Leadership. The brass ring. The golden ticket. What we all aspire to, right? It does have its privileges. But who was it that said that with great power comes great responsibility? Boy, were they right.
One of the most interesting lessons I see developing leaders learn is that leadership is not all about getting what you want. In fact, they are astonished to realize how often they must focus on what others want. Or, rather, what they need. A leader’s challenge, gift and burden is to give others what they need in order to be effective, even when it’s not what the leader wants or needs.
And, to take it a step further, to give people what they need even when it’s in conflict with what they want. And that’s not easy. Why squelch your own needs to meet others’ needs, when they don’t even appreciate it?! Because sometimes that’s what it takes to get the job done and, perhaps more importantly, to help people become more than they are today.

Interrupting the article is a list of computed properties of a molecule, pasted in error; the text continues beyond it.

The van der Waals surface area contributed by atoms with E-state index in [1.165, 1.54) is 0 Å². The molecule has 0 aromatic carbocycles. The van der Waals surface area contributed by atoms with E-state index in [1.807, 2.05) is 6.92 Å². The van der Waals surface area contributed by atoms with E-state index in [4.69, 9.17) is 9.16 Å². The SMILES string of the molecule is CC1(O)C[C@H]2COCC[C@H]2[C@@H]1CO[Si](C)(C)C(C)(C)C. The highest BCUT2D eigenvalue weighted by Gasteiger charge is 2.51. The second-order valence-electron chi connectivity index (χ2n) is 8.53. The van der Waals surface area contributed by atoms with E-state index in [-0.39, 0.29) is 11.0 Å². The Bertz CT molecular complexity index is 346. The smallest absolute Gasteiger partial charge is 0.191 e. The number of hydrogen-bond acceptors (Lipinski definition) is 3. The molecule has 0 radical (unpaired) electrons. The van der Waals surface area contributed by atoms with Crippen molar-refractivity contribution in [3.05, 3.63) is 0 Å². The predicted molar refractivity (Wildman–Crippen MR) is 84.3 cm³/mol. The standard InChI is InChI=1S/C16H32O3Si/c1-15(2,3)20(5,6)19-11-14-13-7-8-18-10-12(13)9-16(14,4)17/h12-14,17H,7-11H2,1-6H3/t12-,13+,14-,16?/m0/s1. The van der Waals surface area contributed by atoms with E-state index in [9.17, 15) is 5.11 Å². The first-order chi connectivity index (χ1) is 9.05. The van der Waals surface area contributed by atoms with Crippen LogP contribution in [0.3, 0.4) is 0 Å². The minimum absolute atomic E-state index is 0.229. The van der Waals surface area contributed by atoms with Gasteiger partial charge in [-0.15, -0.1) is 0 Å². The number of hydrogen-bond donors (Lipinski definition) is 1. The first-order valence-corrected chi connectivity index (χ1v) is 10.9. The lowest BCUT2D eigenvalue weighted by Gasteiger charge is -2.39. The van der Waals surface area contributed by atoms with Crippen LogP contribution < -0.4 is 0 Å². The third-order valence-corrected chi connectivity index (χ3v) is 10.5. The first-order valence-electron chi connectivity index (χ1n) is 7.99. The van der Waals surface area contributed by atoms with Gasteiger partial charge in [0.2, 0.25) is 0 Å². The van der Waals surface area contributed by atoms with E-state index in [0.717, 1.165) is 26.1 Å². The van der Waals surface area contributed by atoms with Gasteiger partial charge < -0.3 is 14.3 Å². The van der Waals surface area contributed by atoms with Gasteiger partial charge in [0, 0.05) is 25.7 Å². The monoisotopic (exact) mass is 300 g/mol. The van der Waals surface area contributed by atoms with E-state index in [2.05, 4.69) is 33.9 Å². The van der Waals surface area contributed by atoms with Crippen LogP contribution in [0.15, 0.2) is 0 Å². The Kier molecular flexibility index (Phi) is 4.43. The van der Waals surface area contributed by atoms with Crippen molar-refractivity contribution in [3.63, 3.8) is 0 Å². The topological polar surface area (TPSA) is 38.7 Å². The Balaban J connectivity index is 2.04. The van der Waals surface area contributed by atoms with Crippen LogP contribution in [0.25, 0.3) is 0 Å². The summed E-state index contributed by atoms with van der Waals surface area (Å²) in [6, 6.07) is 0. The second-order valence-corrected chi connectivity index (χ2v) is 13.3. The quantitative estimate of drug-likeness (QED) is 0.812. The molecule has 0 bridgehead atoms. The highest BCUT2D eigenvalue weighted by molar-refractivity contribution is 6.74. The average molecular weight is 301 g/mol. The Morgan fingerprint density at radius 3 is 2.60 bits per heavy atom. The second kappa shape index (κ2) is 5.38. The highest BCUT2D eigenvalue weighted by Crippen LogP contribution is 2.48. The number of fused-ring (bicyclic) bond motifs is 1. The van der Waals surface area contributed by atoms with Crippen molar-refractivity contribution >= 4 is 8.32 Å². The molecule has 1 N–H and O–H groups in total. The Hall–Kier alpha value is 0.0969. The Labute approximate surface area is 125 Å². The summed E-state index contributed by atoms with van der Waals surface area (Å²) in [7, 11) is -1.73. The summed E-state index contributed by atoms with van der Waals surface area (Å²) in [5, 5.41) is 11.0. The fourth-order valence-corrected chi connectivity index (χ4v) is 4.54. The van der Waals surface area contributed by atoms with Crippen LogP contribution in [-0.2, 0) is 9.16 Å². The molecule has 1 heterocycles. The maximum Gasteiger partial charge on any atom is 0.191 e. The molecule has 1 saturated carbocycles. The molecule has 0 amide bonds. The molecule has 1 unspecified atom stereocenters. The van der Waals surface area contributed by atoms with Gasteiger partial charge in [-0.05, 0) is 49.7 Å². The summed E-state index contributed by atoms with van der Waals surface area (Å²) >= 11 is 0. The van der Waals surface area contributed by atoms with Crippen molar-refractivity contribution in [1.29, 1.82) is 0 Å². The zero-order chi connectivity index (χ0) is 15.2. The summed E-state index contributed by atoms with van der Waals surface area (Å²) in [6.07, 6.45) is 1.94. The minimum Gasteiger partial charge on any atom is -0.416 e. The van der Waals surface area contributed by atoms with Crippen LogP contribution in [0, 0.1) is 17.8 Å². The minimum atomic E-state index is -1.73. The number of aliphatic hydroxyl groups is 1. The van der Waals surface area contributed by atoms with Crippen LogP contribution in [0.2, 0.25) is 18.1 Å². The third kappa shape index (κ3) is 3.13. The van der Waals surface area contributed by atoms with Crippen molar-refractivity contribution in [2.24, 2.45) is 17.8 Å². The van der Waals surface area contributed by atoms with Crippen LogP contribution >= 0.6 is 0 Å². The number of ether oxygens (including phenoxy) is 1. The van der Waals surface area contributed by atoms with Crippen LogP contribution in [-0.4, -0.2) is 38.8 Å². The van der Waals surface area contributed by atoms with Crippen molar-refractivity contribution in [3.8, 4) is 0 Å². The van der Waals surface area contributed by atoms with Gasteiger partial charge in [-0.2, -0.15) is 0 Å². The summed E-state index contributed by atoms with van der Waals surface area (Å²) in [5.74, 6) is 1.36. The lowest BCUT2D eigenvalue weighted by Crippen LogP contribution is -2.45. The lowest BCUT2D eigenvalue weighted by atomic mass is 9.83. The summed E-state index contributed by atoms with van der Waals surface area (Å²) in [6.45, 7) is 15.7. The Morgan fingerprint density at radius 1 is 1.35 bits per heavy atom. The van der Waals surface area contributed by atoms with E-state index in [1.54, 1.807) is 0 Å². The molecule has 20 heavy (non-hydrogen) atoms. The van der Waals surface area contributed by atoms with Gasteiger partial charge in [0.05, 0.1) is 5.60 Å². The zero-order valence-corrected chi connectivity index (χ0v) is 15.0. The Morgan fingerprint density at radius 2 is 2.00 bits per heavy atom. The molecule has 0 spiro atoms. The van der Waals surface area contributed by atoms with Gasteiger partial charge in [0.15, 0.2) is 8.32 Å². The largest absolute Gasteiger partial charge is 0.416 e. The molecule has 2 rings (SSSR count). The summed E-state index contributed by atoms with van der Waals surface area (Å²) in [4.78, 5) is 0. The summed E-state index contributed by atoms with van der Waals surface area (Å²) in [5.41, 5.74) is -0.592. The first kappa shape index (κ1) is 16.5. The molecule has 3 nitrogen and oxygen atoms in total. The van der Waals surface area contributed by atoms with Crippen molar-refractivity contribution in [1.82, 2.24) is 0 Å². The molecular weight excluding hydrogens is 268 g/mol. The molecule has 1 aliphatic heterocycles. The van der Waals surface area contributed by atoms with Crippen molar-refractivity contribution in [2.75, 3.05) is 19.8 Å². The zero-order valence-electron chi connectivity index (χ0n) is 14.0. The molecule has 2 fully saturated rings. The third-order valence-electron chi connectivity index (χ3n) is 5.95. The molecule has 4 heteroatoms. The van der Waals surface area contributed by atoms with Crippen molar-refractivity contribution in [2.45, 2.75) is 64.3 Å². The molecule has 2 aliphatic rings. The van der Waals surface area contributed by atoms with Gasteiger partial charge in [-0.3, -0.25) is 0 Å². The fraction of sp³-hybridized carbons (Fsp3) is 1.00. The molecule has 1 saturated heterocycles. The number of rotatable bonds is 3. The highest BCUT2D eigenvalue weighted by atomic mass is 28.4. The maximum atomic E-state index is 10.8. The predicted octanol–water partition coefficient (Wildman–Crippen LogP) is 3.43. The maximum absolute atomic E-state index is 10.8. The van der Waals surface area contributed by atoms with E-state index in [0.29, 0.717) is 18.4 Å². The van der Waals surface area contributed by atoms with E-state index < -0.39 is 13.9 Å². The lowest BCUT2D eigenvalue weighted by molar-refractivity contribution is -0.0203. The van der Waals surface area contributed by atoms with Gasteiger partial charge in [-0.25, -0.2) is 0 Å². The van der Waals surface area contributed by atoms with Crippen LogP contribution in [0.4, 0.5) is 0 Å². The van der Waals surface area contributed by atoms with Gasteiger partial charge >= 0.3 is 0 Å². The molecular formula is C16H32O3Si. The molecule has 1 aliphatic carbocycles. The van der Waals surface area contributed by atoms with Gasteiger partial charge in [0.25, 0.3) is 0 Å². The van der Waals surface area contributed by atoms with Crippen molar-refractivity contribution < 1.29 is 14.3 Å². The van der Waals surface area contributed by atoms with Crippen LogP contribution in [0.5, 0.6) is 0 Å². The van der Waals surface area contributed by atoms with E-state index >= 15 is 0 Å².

Don’t like “socializing”? Too bad. If sitting down with an employee to chit-chat for five minutes a day is what develops the relationship that allows that person to tell you what’s really going on with the project, or that they are interested in a promotion, it’s worth it. If delegating some pieces of your own responsibility to a team member (even though you’d rather keep those) in order to develop their skills doesn’t sound like something you can do, you need to ask if you can be an effective leader. If you won’t tell someone their performance is lagging, because it makes you too uncomfortable, leadership might not be for you.
There’s a lot of good to be said about the benefits of leadership. However, never forget the burden, and never shy away from it.